NEW SPEECH: Richard Moore, Chief of MI6
"Adapting to a world affected by the rise of China is the single greatest priority for MI6"
This morning, Richard Moore, or ‘C’, the Chief of the UK Secret Intelligence Service (MI6), made his first public speech since taking up his role in October 2020. In an event hosted by the International Institute for Strategic Studies (IISS) in London, he talked about the seismic changes he sees in the world, specifically in the espionage environment. Moore discussed China, Russia and Iran, three of the ‘Big Four’ priorities for the intelligence world.
Critically, he publicly stated that "adapting to a world affected by the rise of China is the single greatest priority for MI6." Moore also discusses Xinjiang, Tibet, Hong Kong and the use of data and debt-traps. Your writer suspects this is a speech that will be referred to many times over the coming years.
Who is Richard Moore?
Born in Tripoli, Libya, and raised for the first years of his life in Russia, Moore has been a staple of the intelligence and diplomatic scene for decades. Most recently, he was Director General for Political Affairs at the Foreign & Commonwealth Office from April 2018 to August 2020. Prior to that, he served as British Ambassador to Turkey from January 2014 to December 2017 (he is fluent in Turkish). Previously he was Director for Europe, Latin America and Globalisation (2010 to 2012) and Director for Programmes and Change (2008 to 2010). Moore has had postings in Vietnam, Turkey (1990 to 1992), Pakistan and Malaysia.
The MI6 Chief has a BA in Philosophy, Politics and Economics (PPE) from Oxford University and, on leaving Oxford, won a Kennedy Scholarship for post-graduate study at the Kennedy School of Government at Harvard University. In 2007, he attended the Stanford Executive Programme.
His Government profile lists his interests as golf, hiking, scuba-diving, Turkish carpets and porcelain, and visiting historical sites. Moore notably made headlines last year by being the first MI6 Chief to have a public Twitter account.
Human Intelligence in the Digital Age
Moore’s speech contained 11 mentions of China, and 10 mentions of ‘Chinese’.
On a changing world and China’s role therein
In my 34 years with MI6 I have seen extraordinary change in the strategic environment: from the Cold War to today’s starkly contested era, in which nation states and non-state actors, such as terrorists and organised criminals, compete across the domains of the virtual and the physical in a world of, at times, bewildering complexity.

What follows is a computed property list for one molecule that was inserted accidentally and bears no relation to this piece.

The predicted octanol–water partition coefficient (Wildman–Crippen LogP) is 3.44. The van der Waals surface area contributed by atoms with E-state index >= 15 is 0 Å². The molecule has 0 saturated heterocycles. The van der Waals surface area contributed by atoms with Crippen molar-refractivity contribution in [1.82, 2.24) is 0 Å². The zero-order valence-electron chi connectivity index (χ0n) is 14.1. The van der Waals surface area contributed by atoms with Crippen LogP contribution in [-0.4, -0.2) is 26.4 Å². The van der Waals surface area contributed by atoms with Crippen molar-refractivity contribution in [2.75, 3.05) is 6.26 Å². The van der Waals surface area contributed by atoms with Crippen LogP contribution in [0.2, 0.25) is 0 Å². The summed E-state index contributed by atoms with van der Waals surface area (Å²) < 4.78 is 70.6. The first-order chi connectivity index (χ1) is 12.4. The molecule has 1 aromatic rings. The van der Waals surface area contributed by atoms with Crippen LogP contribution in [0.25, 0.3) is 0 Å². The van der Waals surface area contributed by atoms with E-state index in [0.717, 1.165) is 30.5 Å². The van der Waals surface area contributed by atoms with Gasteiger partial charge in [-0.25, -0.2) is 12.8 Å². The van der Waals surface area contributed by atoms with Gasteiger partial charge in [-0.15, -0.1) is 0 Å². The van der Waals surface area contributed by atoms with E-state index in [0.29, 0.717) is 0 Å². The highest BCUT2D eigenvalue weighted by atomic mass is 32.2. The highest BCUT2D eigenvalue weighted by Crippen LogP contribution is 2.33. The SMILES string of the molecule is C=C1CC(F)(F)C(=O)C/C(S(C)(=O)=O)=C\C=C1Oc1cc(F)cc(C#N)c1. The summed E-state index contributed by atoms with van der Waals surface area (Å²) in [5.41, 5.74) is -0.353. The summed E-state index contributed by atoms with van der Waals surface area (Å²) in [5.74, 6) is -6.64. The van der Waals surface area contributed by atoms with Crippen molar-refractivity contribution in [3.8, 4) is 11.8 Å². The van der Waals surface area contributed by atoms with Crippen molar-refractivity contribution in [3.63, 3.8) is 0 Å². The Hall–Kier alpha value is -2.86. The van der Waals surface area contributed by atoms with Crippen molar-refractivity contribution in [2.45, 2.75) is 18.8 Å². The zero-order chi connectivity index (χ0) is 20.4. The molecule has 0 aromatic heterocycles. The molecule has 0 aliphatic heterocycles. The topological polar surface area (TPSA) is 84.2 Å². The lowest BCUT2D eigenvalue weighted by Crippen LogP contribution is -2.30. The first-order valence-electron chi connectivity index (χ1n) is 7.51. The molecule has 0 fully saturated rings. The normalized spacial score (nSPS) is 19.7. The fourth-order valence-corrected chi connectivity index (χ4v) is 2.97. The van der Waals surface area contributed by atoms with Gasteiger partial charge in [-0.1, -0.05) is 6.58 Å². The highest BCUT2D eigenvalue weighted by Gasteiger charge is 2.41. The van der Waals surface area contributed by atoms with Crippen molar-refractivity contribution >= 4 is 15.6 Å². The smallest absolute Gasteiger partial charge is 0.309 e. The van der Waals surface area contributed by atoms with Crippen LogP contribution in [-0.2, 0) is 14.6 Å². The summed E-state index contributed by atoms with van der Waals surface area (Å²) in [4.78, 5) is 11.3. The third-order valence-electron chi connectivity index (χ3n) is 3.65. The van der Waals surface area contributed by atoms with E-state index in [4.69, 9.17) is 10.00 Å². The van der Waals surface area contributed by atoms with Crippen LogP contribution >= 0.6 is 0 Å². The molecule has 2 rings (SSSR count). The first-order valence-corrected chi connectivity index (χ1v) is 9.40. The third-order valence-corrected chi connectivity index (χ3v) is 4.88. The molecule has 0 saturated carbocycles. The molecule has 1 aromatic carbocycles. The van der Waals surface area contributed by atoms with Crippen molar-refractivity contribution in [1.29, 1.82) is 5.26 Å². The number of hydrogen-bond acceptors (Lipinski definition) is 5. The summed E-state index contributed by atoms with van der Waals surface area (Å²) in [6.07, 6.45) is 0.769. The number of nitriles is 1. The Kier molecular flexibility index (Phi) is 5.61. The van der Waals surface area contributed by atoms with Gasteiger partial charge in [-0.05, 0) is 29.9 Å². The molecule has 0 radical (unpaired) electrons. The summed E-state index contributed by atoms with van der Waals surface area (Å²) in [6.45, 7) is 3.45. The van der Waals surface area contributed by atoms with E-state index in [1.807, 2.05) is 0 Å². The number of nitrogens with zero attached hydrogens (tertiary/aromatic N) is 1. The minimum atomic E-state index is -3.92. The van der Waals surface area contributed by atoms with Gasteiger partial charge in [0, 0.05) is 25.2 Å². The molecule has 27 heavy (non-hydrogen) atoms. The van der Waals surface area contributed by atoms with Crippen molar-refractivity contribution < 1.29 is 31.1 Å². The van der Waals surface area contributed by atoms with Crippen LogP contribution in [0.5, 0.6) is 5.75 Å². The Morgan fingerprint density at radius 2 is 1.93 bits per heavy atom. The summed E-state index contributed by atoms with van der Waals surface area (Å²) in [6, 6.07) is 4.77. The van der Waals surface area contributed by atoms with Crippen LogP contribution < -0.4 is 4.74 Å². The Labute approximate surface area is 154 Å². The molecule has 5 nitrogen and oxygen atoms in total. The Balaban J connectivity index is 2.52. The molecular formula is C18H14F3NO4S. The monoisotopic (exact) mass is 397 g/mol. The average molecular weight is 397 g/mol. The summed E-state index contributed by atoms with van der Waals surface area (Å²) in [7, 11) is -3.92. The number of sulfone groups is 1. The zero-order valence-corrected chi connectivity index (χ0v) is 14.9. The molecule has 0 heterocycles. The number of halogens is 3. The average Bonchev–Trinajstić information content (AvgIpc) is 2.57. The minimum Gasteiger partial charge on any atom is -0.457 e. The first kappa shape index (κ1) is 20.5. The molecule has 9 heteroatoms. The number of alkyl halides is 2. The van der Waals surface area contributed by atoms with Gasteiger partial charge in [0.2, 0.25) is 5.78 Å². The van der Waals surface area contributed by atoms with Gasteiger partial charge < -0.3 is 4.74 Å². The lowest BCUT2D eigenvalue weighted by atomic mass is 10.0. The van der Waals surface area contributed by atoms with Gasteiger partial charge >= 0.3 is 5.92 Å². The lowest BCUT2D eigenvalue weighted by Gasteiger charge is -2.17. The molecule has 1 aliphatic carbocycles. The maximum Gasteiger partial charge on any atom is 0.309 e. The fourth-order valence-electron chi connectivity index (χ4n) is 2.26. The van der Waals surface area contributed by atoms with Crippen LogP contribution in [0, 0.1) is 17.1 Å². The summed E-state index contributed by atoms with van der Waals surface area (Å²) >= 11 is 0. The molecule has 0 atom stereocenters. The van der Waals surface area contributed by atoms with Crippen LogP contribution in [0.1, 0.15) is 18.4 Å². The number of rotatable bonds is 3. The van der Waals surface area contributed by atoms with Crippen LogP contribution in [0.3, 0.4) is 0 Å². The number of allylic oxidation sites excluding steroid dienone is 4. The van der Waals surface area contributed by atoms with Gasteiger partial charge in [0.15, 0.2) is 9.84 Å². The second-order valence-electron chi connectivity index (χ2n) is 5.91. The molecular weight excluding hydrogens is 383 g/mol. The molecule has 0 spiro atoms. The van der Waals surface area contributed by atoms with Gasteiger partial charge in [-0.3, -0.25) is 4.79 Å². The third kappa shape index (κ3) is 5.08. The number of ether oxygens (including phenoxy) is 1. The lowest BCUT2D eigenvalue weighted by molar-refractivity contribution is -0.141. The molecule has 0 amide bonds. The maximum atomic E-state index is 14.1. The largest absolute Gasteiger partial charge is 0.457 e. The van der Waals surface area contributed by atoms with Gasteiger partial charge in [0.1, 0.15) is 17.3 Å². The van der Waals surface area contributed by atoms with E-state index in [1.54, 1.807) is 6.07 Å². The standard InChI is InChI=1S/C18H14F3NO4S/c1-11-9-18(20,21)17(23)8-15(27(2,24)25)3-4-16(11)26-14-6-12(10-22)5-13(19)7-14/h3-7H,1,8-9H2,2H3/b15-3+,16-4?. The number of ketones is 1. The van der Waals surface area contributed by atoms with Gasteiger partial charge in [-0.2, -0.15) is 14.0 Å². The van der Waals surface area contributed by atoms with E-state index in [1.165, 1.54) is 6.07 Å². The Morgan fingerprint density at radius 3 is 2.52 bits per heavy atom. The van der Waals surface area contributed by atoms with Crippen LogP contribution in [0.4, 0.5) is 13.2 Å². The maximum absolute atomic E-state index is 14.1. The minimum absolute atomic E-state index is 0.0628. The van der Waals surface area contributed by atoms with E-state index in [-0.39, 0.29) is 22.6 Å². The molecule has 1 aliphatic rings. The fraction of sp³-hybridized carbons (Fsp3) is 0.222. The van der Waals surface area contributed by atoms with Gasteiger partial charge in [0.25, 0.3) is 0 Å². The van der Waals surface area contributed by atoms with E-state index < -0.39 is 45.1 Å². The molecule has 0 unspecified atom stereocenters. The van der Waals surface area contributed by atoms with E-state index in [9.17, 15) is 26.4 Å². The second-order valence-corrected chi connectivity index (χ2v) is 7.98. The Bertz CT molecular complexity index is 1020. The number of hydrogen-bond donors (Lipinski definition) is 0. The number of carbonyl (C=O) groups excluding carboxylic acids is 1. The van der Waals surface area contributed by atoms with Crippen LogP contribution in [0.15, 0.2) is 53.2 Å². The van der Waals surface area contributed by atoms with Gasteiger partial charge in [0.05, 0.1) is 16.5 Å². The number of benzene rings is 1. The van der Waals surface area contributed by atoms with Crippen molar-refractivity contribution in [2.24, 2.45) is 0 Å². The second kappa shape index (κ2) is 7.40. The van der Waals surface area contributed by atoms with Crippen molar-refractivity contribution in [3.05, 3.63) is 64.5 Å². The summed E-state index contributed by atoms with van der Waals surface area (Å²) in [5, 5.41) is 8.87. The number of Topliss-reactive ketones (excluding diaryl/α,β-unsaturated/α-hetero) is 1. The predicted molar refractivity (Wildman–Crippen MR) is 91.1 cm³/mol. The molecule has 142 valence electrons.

There are elements of continuity, Russia, China and Iran, and for instance, have long been three of what I might informally call the ‘big four’ priorities within the intelligence community; the fourth being the threat from international terrorism.
On China’s current governance, intelligence operations, and Xinjiang
We need MI6’s global network of secret human relationships more than we have ever done, in an increasingly contested international landscape.
The tectonic plates are shifting as China’s power, and its willingness to assert it, grows.
A large part of the UK’s security and prosperity is increasingly tied up with China’s actions and policies.
There are many areas where our country needs to engage with Beijing, including trade and investment, cultural links and the transnational challenges of climate change and biodiversity.
But the fact remains that China is an authoritarian state, with different values from ours. This is reflected in the threats we see emanating from the Chinese state, that coexist with these opportunities for cooperation.
The Chinese Intelligence Services are highly capable and continue to conduct large scale espionage operations against the UK and our allies. This includes targeting those working in government, industries, or on research of particular interest to the Chinese state. They also monitor and attempt to exercise undue influence over the Chinese diaspora.
Chinese intelligence officers seek to exploit the open nature of our society, including through the use of social media platforms to facilitate their operations. We are concerned by the Chinese government’s attempt to distort public discourse and political decision making across the globe.